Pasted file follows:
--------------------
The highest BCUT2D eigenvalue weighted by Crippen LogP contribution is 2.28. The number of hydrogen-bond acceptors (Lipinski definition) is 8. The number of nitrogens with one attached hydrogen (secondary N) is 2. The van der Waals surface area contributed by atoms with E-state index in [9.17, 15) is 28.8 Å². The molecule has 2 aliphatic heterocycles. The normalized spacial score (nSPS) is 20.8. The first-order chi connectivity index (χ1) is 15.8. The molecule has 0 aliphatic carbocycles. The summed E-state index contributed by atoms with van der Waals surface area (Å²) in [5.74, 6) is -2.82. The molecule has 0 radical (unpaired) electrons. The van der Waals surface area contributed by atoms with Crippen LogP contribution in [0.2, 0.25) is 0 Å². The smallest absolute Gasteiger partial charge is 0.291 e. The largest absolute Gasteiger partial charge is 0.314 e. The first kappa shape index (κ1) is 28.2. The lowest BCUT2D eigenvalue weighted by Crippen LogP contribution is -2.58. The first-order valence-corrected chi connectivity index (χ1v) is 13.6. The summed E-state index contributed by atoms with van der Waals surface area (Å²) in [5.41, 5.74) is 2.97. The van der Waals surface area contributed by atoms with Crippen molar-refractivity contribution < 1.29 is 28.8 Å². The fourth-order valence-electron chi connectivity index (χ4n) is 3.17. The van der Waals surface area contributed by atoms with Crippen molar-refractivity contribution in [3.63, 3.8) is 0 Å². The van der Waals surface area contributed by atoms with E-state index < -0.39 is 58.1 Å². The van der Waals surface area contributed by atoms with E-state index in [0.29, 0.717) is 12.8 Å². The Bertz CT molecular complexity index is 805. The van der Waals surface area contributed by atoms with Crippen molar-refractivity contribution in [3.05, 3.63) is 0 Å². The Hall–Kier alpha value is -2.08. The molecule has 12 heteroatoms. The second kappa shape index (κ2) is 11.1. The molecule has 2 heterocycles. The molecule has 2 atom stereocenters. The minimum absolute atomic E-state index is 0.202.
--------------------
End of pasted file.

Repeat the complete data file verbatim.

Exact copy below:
The highest BCUT2D eigenvalue weighted by Crippen LogP contribution is 2.28. The number of hydrogen-bond acceptors (Lipinski definition) is 8. The number of nitrogens with one attached hydrogen (secondary N) is 2. The van der Waals surface area contributed by atoms with E-state index in [9.17, 15) is 28.8 Å². The molecule has 2 aliphatic heterocycles. The normalized spacial score (nSPS) is 20.8. The first-order chi connectivity index (χ1) is 15.8. The molecule has 0 aliphatic carbocycles. The summed E-state index contributed by atoms with van der Waals surface area (Å²) in [5.74, 6) is -2.82. The molecule has 0 radical (unpaired) electrons. The van der Waals surface area contributed by atoms with Crippen LogP contribution in [0.2, 0.25) is 0 Å². The smallest absolute Gasteiger partial charge is 0.291 e. The largest absolute Gasteiger partial charge is 0.314 e. The first kappa shape index (κ1) is 28.2. The lowest BCUT2D eigenvalue weighted by Crippen LogP contribution is -2.58. The first-order valence-corrected chi connectivity index (χ1v) is 13.6. The summed E-state index contributed by atoms with van der Waals surface area (Å²) in [5.41, 5.74) is 2.97. The van der Waals surface area contributed by atoms with Crippen molar-refractivity contribution < 1.29 is 28.8 Å². The fourth-order valence-electron chi connectivity index (χ4n) is 3.17. The van der Waals surface area contributed by atoms with Crippen molar-refractivity contribution in [3.63, 3.8) is 0 Å². The van der Waals surface area contributed by atoms with E-state index < -0.39 is 58.1 Å². The van der Waals surface area contributed by atoms with E-state index in [0.29, 0.717) is 12.8 Å². The Bertz CT molecular complexity index is 805. The van der Waals surface area contributed by atoms with Crippen molar-refractivity contribution in [3.05, 3.63) is 0 Å². The Hall–Kier alpha value is -2.08. The molecule has 12 heteroatoms. The second kappa shape index (κ2) is 11.1. The molecule has 2 heterocycles. The molecule has 2 atom stereocenters. The minimum absolute atomic E-state index is 0.202.